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Merel Ekelhof is a PhD researcher at the VU University Amsterdam, a visiting researcher at the Harvard Law School Program on International Law and Armed Conflict (HLS PILAC) and a research fellow at the Centre for the Politics of Transnational Law. Her research – commissioned by the Netherlands Ministries of Defense and Foreign Affairs – examines the effect of increasingly autonomous technologies on military decision-making with a specific focus on the application of the law of armed conflict and human control in the targeting process.

Ms. Ekelhof presents her work to and regularly engages with governments, humanitarian organizations, UN agencies (i.e. CCW), military services, international organizations (i.e. NATO), research institutes, the media and NGOs on issues related to Lethal Autonomous Weapon Systems. Her research focuses on the intersection between targeting law, autonomous technologies and military decision-making. She specialized in military decision-making through her fieldwork and the completion of several military and civilian courses and exercises with regard to advanced targeting, weapons law and the future of targeting. Ms. Ekelhof holds an LL.B in International and European Law from the University of Groningen and an LL.M in Law and Politics of International Security from the VU University Amsterdam.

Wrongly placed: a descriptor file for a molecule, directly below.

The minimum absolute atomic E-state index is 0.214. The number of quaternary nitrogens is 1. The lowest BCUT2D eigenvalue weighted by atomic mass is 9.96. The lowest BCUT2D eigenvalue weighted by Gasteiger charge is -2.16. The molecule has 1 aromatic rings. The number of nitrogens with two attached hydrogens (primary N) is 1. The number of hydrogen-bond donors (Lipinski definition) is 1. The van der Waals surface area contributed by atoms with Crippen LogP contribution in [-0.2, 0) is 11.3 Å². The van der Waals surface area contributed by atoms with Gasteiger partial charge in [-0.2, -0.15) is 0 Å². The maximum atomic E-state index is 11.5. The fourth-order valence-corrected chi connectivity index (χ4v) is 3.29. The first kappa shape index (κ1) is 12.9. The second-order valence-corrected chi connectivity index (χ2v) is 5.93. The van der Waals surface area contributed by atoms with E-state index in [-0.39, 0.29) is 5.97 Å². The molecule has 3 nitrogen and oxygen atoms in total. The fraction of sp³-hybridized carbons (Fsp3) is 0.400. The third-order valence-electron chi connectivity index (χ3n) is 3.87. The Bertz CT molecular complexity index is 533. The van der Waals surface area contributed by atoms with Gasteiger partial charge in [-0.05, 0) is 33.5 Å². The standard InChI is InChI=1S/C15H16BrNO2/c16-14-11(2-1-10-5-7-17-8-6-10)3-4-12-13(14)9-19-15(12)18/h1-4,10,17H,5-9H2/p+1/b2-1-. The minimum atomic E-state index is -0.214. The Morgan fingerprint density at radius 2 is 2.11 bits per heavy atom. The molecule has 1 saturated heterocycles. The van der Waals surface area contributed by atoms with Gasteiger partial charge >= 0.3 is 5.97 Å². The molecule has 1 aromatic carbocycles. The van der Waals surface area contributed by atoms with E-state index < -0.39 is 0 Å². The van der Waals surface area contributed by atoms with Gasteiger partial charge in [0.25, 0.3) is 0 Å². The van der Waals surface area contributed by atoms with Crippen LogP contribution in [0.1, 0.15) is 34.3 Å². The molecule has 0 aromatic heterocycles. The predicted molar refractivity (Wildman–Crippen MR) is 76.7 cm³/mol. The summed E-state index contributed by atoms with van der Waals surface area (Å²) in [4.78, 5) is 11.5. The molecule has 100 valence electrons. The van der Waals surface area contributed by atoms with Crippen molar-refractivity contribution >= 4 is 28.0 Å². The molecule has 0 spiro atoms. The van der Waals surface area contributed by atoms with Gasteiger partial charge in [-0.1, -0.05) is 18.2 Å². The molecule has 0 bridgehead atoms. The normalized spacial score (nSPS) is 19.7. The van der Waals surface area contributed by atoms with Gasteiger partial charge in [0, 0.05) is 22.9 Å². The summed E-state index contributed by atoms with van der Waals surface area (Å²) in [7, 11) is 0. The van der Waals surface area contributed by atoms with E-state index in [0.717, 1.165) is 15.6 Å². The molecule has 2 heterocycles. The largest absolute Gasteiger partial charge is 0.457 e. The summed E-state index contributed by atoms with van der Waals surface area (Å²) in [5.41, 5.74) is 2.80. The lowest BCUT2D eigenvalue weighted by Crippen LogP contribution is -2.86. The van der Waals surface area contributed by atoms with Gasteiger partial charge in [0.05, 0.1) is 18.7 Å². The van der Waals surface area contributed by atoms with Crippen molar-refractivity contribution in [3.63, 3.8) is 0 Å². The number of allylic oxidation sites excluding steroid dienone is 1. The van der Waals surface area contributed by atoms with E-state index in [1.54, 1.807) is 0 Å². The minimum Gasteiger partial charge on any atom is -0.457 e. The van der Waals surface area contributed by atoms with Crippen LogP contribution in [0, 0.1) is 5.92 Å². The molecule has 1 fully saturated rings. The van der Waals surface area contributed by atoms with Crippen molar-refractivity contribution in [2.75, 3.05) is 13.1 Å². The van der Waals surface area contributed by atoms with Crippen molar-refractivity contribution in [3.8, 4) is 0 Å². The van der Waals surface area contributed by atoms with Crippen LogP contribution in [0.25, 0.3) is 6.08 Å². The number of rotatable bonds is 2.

Education/Academic qualification

Weapons Law and the Legal Review of Weapons Course, Geneva Centre for Security Policy

7 Dec 201511 Dec 2015

LL.M Law and Politics of International Security, Vrije Universiteit Amsterdam

Aug 2012May 2014

LL.B International and European Law, Rijksuniversiteti Groningen

Aug 2008Jan 2012

Fingerprint Fingerprint is based on mining the text of the person's scientific documents to create an index of weighted terms, which defines the key subjects of each individual researcher.

ban Social Sciences
weapon Social Sciences
UNO Social Sciences
expert Social Sciences

Research Output 2015 2018

  • 5 Article
  • 1 Chapter
  • 1 Paper
  • 1 Online publication or Website
Open Access

Complications of a Common Language: Why it is so Hard to Talk about Autonomous Weapons

Ekelhof, M. A. C. 20 Apr 2017 In : Journal of Conflict and Security Law. 20, 2, p. 311-331 21 p.

Research output: Contribution to journalArticle

Open Access
File
ban
weapon
UNO
expert